Children and young people may have already been sexually exploited before they are referred to children's social care; others may become targets of perpetrators whilst living at home or during placements. They are often the focus of perpetrators of Sexual Abuse due to their vulnerability. All staff and foster carers should therefore create an environment which educates children and young people about child sexual exploitation, involving relevant outside agencies where appropriate. They should encourage them to discuss any such concerns with them, another member of staff, or with someone from a specialist child sexual exploitation project, and also feel able to share any such concerns about their friends.
2. Indicators of Possible Sexual Exploitation
Staff and foster carers should receive training on child sexual exploitation, and therefore be aware of the key indicators of child sexual exploitation. They include:
- Physical symptoms (bruising suggestive of either physical or sexual assault);
- Chronic fatigue;
- Recurring or multiple sexually transmitted infections;
- Pregnancy and/or seeking an abortion;
- Evidence of drug, alcohol or other substance misuse;
- Sexually risky behaviour.
- Truancy/disengagement with education or considerable change in performance at school.
Emotional and Behavioural Issues
- Volatile behaviour exhibiting extreme array of mood swings or use of abusive language;
- Involvement in petty crime such as shoplifting, stealing;
- Secretive behaviour;
- Entering or leaving vehicles driven by unknown adults;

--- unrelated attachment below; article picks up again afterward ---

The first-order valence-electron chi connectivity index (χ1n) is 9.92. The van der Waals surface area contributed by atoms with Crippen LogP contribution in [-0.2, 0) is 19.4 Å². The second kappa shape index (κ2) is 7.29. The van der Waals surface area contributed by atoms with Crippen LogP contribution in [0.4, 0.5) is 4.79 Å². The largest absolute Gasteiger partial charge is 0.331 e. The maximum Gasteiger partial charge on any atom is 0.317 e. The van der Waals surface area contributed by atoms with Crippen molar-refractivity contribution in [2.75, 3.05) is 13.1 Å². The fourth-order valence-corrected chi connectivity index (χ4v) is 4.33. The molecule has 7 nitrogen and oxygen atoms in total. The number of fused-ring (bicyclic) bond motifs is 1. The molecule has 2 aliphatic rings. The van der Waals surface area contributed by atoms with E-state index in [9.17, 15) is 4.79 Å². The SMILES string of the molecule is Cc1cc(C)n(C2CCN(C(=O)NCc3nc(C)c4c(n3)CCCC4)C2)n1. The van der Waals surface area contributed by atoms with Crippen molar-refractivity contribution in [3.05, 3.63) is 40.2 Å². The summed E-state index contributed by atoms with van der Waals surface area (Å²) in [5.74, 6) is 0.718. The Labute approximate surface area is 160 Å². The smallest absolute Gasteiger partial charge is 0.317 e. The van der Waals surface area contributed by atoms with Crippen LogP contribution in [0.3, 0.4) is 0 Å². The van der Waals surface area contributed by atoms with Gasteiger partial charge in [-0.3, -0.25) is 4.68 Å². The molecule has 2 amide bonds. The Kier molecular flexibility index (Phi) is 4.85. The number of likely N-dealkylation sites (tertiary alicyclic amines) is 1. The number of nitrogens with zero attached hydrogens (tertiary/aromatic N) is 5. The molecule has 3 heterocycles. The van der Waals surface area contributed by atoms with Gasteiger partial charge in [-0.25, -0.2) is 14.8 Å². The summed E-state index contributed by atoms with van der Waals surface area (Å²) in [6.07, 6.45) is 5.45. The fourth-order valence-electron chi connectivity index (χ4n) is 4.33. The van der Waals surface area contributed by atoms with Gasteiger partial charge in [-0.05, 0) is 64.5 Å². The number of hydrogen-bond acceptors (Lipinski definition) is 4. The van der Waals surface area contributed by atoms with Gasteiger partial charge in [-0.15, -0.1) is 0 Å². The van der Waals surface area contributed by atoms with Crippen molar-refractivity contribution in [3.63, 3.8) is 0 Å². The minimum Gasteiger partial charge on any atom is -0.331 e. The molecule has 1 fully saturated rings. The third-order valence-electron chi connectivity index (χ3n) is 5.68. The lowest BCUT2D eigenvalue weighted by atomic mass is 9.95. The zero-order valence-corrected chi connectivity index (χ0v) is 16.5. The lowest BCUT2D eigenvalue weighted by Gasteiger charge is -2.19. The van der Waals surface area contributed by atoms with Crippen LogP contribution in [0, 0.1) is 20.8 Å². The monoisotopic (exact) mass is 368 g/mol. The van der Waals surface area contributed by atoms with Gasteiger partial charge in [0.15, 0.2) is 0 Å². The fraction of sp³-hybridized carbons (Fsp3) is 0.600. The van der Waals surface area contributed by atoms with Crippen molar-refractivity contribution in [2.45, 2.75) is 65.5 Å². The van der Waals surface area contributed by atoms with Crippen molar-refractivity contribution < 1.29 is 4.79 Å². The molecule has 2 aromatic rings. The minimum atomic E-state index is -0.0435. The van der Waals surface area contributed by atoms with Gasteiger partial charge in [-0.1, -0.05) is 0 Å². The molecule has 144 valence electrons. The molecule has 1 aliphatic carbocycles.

- Reports of being seen in places known to be used for sexual exploitation, including public toilets known for cottaging or adult venues (pubs and clubs).
- Low self-image, low self-esteem, self-harming behaviour, e.g. cutting, overdosing, eating disorder, promiscuity.
- Hostility in relationships with staff, family members as appropriate and significant others;
- Physical aggression;
- Placement breakdown;
- Reports from reliable sources (e.g. family, friends or other professionals) suggesting the likelihood of involvement in sexual exploitation;
- Detachment from age-appropriate activities;
- Associating with other young people who are known to be sexually exploited;
- Known to be sexually active;
- Sexual relationship with a significantly older person, or younger person who is suspected of being abusive;
- Unexplained relationships with older adults;
- Possible inappropriate use of the Internet and forming relationships, particularly with adults, via the Internet;
- Phone calls, text messages or letters from unknown adults;
- Adults or older youths loitering outside the home;
- Persistently missing, staying out overnight or returning late with no plausible explanation;
- Returning after having been missing, looking well cared for in spite of having no known home base;
- Missing for long periods, with no known home base;
- Going missing and being found in areas where they have no known links.
Please note: Whilst the focus is often on older men as perpetrators, younger men and women may also be involved and staff should be aware of this possibility.
- Change in appearance;
- Going out dressed in clothing unusual for them (inappropriate for age, borrowing clothing from older young people).
Family and Environmental Factors
- History of physical, sexual, and/or emotional abuse; neglect; domestic violence; parental difficulties.
- Pattern of previous street homelessness;
- Having keys to premises other than those known about.
- Possession of large amounts of money with no plausible explanation;
- Acquisition of expensive clothes, mobile phones or other possessions without plausible explanation;
- Accounts of social activities with no plausible explanation of the source of necessary funding.
This list is not exhaustive.
Staff and foster carers should be aware that many children and young people who are sexually exploited do not see themselves as victims. In such situations, discussions with them about concerns should be handled with great sensitivity. Seeking prior advice from specialist agencies may be useful. This should not involve disclosing personal, identifiable information at this stage.